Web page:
In the pursuit of creating vibrant and pedestrian-friendly cities, analysts say, walkability is critical. But walkable spaces have diminished in the century since the advent of the automobile as cities have often required property developers to provide a minimum number of parking spaces with each new building.
Now, as cities and states rethink those requirements to try to create more pedestrian-friendly areas, it remains to be seen how long it could take to change the effects of decades of car-friendly policies. Rules requiring ample parking have contributed to urban centers getting covered in lots and garages for cars that hamper walkability in urban places, according to Parking Reform Network, a nonprofit supporting activists and professionals in disciplines or policy areas affected by parking.
“We found that walk score decreases significantly with more parking,” Parking Reform Network said in a report. “It’s clear that if we want to have walkable cities, we need cities that are less parkable.”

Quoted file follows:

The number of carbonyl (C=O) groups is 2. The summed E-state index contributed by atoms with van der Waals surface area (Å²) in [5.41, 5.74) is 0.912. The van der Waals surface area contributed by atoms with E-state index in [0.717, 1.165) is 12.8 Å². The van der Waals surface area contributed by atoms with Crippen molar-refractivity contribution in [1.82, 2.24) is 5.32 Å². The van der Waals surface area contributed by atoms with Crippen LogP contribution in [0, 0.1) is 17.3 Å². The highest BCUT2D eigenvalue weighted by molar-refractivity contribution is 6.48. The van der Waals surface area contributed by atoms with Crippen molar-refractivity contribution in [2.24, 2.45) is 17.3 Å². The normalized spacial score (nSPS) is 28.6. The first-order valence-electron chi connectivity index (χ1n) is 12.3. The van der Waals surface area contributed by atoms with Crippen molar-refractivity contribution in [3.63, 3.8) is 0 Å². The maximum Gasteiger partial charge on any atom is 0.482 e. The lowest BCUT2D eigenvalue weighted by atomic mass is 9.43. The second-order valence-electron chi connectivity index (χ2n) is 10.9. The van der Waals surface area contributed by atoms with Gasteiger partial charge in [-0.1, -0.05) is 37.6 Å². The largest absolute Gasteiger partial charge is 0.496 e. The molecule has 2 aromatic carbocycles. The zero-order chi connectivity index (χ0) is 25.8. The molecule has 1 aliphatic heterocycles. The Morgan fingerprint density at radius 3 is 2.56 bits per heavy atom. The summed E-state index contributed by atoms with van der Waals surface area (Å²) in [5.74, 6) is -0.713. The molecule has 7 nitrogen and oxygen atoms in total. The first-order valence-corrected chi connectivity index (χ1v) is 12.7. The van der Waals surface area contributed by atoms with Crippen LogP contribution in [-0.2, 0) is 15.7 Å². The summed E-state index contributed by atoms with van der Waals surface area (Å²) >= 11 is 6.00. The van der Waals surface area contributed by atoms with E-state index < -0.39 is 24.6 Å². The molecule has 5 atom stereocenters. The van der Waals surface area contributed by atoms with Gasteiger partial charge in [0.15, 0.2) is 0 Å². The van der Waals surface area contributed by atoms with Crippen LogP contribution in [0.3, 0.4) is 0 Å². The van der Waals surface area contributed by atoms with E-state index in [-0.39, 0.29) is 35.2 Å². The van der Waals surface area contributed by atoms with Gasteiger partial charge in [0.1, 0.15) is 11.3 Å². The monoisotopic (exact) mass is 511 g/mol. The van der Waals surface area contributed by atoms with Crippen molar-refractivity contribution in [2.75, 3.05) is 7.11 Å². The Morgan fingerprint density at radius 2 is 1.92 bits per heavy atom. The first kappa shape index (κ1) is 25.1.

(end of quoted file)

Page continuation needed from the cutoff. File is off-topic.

According to the analysis, an average of 20% of all land in cities is dedicated solely to parking. Breaking it down by population category, in cities with 1 million or more people, the average amount of land devoted to parking is 16%. In cities with populations ranging from 750,000 to 2 million, the average is 20%. For cities with populations between 500,000 and 750,000, the average is 19%, while cities with populations between 250,000 and 500,000 have the highest average, 24% of land dedicated to parking.
The data shows Arlington, Texas, has the worst performance, with 42% of land devoted to parking in its central business district, downtown, financial district or adjacent connecting neighborhoods. The numbers exclude all underground and parking built into a building.
Parking is important to the commercial real estate industry beyond just the ability of tenants to drive to properties. Parking often is clustered around main streets, office areas and historical districts. When land intended for residential or office development is used for parking lots, the availability of walkable space limits the potential for residential and commercial growth.
“Not only do parking minimums increase the cost of housing, but they also increase the share of a household’s income spent on transportation by making people dependent on the most expensive mode of transportation,” which is cars, said Parking Reform Network in a report.